To some people, a ferry crossing sounds like a quaint throwback to an earlier time, before Maryland built the first bridge across the Chesapeake Bay in the 1950s. A second span went up in the 1970s, and now the Governor of Maryland, a road-warrior Republican, has the state’s transportation department studying when and where to build a third span. If it happens at all, the third span would cost anywhere from $5 billion to $10 billion, depending on when (and where) it is constructed. It could be one or two decades away. It’s a 20th Century idea in the 21st Century. In columns in The Baltimore Sun in March, I proposed battery-powered ferries instead of a third span because they are a real thing in the world now. In fact, the world’s largest all-electric ferry (see photo below) just made it’s maiden in Denmark. The battery technology continues to improve, making the deployment of electric ferries more feasible and practical. The state of Washington, under its climate change-focused Gov. Jay Inslee, is all over it. Inslee has called for $53 million to convert two state ferries, now running on diesel fuel, to electric hybrids and $64 million to build two new electric ferries.
I proposed electric ferries for Chesapeake crossings because, while requiring public-private investment and some new infrastructure, they would not cost anywhere near what a new bridge, with public financing, would cost taxpayers; because ferries could be in operation within just a few years; and because they would allow multiple crossings of the bay, to the north and south of Annapolis and the present spans. They would provide an alternative for motorists and tourists. They would not replace the present spans; the ferries would merely take some of the traffic away from them. Drivers could catch a ferry in Baltimore perhaps. Drivers from the south could catch one at Chesapeake Beach. I am throwing all this out there because — well, it’s my job. It’s now up to members of the Maryland General Assembly and interested citizens to convince the governor — either the present one or the next one — that a Maryland ferry service needs to be considered in the context of the bay-crossing picture as we go deeper into the 21st Century and try to cut greenhouse gas emissions to slow climate change.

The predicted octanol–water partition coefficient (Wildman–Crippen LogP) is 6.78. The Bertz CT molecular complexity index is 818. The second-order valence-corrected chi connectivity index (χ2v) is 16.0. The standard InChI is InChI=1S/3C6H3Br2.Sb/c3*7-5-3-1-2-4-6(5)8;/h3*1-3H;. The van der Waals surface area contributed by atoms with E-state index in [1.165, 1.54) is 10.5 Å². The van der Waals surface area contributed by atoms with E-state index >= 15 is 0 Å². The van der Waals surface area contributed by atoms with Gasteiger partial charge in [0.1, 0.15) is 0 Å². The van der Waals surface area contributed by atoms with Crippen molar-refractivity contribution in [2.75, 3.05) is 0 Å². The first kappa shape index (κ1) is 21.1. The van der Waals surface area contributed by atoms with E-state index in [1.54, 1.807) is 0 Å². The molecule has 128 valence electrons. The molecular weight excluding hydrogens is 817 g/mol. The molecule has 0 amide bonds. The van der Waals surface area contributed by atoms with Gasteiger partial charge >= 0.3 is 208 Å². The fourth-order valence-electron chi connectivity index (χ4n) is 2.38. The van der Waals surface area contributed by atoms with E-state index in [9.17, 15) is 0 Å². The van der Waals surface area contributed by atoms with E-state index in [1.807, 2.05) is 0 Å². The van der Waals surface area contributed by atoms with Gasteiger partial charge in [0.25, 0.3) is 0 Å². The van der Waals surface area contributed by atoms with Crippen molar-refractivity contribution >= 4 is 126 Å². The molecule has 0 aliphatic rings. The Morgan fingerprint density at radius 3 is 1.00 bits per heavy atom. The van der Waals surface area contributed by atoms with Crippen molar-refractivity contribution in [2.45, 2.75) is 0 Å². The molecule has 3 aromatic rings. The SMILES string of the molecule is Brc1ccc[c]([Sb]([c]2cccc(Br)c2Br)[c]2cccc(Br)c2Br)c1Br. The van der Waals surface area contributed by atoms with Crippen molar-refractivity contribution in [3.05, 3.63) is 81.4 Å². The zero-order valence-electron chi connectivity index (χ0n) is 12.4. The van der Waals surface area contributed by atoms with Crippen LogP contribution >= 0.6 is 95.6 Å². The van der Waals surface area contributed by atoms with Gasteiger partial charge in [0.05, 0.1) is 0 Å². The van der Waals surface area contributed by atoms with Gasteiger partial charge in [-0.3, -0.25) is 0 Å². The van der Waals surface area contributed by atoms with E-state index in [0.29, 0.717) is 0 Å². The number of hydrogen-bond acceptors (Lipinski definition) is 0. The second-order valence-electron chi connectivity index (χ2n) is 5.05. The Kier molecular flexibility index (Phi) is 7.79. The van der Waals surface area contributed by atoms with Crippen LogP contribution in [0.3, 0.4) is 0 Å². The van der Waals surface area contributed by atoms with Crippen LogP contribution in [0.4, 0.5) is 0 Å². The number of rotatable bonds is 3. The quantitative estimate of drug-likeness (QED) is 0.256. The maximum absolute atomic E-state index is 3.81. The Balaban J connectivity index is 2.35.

Worth further study: How one electric ferry, carrying 150 cars with their engines turned off, would reduce greenhouse gas emissions in a single crossing.